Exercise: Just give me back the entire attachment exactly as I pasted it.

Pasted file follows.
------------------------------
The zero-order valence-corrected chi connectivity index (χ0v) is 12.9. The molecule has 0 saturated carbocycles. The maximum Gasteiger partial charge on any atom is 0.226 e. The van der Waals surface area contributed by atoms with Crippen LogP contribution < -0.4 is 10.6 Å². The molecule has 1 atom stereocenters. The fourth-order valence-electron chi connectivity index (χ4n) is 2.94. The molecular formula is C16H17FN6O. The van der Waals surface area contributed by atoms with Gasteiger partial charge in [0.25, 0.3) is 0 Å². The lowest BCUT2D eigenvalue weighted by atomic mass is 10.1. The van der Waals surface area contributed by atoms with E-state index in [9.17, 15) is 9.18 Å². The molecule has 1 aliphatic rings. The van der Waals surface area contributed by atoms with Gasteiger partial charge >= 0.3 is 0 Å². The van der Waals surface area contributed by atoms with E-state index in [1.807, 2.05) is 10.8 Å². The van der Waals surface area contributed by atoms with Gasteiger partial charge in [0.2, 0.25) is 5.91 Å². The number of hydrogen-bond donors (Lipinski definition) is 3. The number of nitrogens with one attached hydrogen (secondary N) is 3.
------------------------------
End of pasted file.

The zero-order valence-corrected chi connectivity index (χ0v) is 12.9. The molecule has 0 saturated carbocycles. The maximum Gasteiger partial charge on any atom is 0.226 e. The van der Waals surface area contributed by atoms with Crippen LogP contribution < -0.4 is 10.6 Å². The molecule has 1 atom stereocenters. The fourth-order valence-electron chi connectivity index (χ4n) is 2.94. The molecular formula is C16H17FN6O. The van der Waals surface area contributed by atoms with Gasteiger partial charge in [0.25, 0.3) is 0 Å². The lowest BCUT2D eigenvalue weighted by atomic mass is 10.1. The van der Waals surface area contributed by atoms with E-state index in [9.17, 15) is 9.18 Å². The molecule has 1 aliphatic rings. The van der Waals surface area contributed by atoms with Gasteiger partial charge >= 0.3 is 0 Å². The van der Waals surface area contributed by atoms with E-state index in [1.807, 2.05) is 10.8 Å². The van der Waals surface area contributed by atoms with Gasteiger partial charge in [0.2, 0.25) is 5.91 Å². The number of hydrogen-bond donors (Lipinski definition) is 3. The number of nitrogens with one attached hydrogen (secondary N) is 3.